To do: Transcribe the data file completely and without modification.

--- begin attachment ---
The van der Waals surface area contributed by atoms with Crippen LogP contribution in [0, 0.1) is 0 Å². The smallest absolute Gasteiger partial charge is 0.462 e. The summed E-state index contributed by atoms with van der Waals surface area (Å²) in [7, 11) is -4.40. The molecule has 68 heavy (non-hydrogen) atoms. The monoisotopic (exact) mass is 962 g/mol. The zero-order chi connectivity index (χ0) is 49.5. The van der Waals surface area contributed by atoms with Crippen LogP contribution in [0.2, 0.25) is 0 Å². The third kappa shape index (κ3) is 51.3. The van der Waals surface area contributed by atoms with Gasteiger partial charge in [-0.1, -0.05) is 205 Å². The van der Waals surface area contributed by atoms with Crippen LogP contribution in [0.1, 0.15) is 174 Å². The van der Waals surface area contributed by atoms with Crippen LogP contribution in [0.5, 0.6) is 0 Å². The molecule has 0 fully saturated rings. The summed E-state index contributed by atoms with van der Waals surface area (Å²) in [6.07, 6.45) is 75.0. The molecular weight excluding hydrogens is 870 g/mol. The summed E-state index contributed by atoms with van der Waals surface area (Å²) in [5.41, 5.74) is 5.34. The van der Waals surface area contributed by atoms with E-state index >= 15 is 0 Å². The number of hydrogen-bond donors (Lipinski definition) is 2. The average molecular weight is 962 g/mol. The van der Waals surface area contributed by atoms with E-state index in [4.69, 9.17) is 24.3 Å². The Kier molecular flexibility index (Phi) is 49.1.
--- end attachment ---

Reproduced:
The van der Waals surface area contributed by atoms with Crippen LogP contribution in [0, 0.1) is 0 Å². The smallest absolute Gasteiger partial charge is 0.462 e. The summed E-state index contributed by atoms with van der Waals surface area (Å²) in [7, 11) is -4.40. The molecule has 68 heavy (non-hydrogen) atoms. The monoisotopic (exact) mass is 962 g/mol. The zero-order chi connectivity index (χ0) is 49.5. The van der Waals surface area contributed by atoms with Crippen LogP contribution in [0.2, 0.25) is 0 Å². The third kappa shape index (κ3) is 51.3. The van der Waals surface area contributed by atoms with Gasteiger partial charge in [-0.1, -0.05) is 205 Å². The van der Waals surface area contributed by atoms with Crippen LogP contribution in [0.1, 0.15) is 174 Å². The van der Waals surface area contributed by atoms with Crippen LogP contribution in [0.5, 0.6) is 0 Å². The molecule has 0 fully saturated rings. The summed E-state index contributed by atoms with van der Waals surface area (Å²) in [6.07, 6.45) is 75.0. The molecular weight excluding hydrogens is 870 g/mol. The summed E-state index contributed by atoms with van der Waals surface area (Å²) in [5.41, 5.74) is 5.34. The van der Waals surface area contributed by atoms with E-state index >= 15 is 0 Å². The number of hydrogen-bond donors (Lipinski definition) is 2. The average molecular weight is 962 g/mol. The van der Waals surface area contributed by atoms with E-state index in [4.69, 9.17) is 24.3 Å². The Kier molecular flexibility index (Phi) is 49.1.